What is a MIM for marine satellite?

Oh, the things you’ll learn when you start down the road with satellite television. As a regular user, you tend not to think of how satellite TV gets to you. If you’re an engineer on a large boat, it’s your job to think of that (and a lot of other stuff.)

Marine satellite is different from land-based satellite

Marine-based satellite systems have a lot more to them than residential satellite dishes. A satellite dish for home is aimed once, then you don’t have to touch it. Marine satellite systems are aimed about ten times a second if need be. Not only that, but most marine systems are designed to be much more flexible. They can work with TV providers all over the world. Here in the US, the satellite TV provider usually gives you the dish and it only works with their service.

As a result, marine systems need things like Antenna Control Units (ACU’s) to make sure they’re picking up the right signals. ACU’s tell the dish what provider is being used and what satellites. It helps the marine equipment start up and stay focused on the programming you want.

Something special for DISH and Bell customers

Many marine customers use DISH and Bell for their satellite service. They’re both great companies, but their technology is a little different than what you’ll find with other global satellite providers. (DIRECTV’s tech is different too but that’s another article.)

DISH and Bell receivers ask for information from the antenna that a regular marine system can’t provide. There are other concerns as well, especially with DISH. In many cases, the marine antenna can only look at one satellite at a time. So, the antenna needs to know which satellite to look for, and needs to know which is the “master” receiver which makes those decisions.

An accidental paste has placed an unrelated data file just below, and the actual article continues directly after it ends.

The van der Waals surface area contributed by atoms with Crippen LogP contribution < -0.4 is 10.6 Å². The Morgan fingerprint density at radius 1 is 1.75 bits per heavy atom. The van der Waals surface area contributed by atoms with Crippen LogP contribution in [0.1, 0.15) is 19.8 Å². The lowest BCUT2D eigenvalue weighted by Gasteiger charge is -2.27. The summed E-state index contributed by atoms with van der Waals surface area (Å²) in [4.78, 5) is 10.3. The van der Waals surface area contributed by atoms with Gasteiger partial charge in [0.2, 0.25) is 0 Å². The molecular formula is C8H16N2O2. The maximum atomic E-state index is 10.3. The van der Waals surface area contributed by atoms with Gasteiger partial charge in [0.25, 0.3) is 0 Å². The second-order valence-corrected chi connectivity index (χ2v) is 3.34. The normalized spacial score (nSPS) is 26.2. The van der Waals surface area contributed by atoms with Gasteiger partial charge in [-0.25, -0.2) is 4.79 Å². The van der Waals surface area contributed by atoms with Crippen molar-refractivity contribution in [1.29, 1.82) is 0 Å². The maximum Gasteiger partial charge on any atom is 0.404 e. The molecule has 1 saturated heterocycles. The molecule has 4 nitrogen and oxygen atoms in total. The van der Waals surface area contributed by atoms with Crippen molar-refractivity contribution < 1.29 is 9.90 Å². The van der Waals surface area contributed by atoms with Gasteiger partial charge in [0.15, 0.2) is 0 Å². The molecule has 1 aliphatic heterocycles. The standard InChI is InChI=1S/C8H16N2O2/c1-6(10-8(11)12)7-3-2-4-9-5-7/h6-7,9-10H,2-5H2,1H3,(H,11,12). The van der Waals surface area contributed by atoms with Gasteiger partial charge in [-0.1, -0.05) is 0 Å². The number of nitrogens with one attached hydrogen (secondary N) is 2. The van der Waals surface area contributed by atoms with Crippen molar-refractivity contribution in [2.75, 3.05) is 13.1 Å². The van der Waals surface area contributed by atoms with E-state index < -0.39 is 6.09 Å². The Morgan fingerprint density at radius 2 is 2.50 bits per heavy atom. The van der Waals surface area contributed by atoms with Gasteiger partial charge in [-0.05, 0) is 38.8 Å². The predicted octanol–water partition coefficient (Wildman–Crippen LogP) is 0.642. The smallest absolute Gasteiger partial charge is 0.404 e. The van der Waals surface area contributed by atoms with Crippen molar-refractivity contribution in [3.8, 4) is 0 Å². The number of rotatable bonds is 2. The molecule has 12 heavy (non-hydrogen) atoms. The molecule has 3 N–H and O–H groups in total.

Enter the MIM

The MIM, or multi-input module, has two purposes. It provides the information a receiver needs, and it also acts as a multiswitch, allowing up to four receivers at a time to connect. Additional MIMs can be used by connecting them in a “cascading” configuration. Traditional DISH multiswitches can be used after the MIM as well.

The MIM is a critical part of a DISH or Bell install and in general, you can’t use more than one satellite receiver without it. If you’re planning on using satellite TV on your boat, you definitely need a MIM.

Need more advice?

Marine satellite TV is tricky. It can be hard to know if you’re doing it right. Often times, these systems are installed by general marine shops. Those companies may know a lot about a lot of marine electronics, but they are rarely experts on marine satellite. You need a friend in the business who will give it to you straight.

That’s why you need Signal Connect, the marine, commercial, and activations arm of Solid Signal. Our team has done more marine satellite activations than anyone else in the country. We’re here to offer advice and support for every marine installation. If you have a local shop or installer you work with, have them contact us. We’ll give them the right information and make sure they have an easy time giving you the equipment you need.

It starts with a call to 888-233-7563. We’ll get you set up with an expert who will stay with you throughout the process. Rather communicate over email? Fill out the form below and we’ll get back to you, usually within 24 hours.

About the Author

Stuart Sweet
Stuart Sweet is the editor-in-chief of The Solid Signal Blog and a "master plumber" at Signal Group, LLC. He is the author of over 8,000 articles and longform tutorials including many posted here. Reach him by clicking on "Contact the Editor" at the bottom of this page.